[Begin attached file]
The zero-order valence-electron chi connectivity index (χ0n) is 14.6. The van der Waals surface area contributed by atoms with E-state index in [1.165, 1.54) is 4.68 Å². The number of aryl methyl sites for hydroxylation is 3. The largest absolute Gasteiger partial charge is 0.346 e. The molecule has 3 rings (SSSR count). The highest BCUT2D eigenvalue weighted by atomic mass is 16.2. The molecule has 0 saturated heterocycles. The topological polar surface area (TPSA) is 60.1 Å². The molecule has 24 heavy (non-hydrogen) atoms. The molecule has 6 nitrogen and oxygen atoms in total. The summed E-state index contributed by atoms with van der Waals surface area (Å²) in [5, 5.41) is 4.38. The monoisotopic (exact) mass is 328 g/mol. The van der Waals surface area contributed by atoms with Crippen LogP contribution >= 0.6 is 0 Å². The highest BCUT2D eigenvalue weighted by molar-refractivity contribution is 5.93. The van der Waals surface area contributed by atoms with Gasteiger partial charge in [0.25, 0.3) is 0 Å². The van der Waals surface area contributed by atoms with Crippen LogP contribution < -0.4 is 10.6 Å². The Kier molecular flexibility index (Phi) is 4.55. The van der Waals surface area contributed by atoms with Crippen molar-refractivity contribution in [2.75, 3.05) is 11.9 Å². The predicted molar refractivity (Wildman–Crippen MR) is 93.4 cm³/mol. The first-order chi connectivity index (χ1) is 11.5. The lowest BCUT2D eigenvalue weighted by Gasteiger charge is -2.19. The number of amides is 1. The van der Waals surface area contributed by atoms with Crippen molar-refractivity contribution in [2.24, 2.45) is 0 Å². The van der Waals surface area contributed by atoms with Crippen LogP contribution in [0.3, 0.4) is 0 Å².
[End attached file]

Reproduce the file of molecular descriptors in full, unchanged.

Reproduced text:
The zero-order valence-electron chi connectivity index (χ0n) is 14.6. The van der Waals surface area contributed by atoms with E-state index in [1.165, 1.54) is 4.68 Å². The number of aryl methyl sites for hydroxylation is 3. The largest absolute Gasteiger partial charge is 0.346 e. The molecule has 3 rings (SSSR count). The highest BCUT2D eigenvalue weighted by atomic mass is 16.2. The molecule has 0 saturated heterocycles. The topological polar surface area (TPSA) is 60.1 Å². The molecule has 24 heavy (non-hydrogen) atoms. The molecule has 6 nitrogen and oxygen atoms in total. The summed E-state index contributed by atoms with van der Waals surface area (Å²) in [5, 5.41) is 4.38. The monoisotopic (exact) mass is 328 g/mol. The van der Waals surface area contributed by atoms with Crippen LogP contribution >= 0.6 is 0 Å². The highest BCUT2D eigenvalue weighted by molar-refractivity contribution is 5.93. The van der Waals surface area contributed by atoms with Gasteiger partial charge in [0.25, 0.3) is 0 Å². The van der Waals surface area contributed by atoms with Crippen LogP contribution < -0.4 is 10.6 Å². The Kier molecular flexibility index (Phi) is 4.55. The van der Waals surface area contributed by atoms with Crippen molar-refractivity contribution in [2.75, 3.05) is 11.9 Å². The predicted molar refractivity (Wildman–Crippen MR) is 93.4 cm³/mol. The first-order chi connectivity index (χ1) is 11.5. The lowest BCUT2D eigenvalue weighted by Gasteiger charge is -2.19. The number of amides is 1. The van der Waals surface area contributed by atoms with Crippen molar-refractivity contribution in [2.24, 2.45) is 0 Å². The van der Waals surface area contributed by atoms with Crippen LogP contribution in [0.3, 0.4) is 0 Å².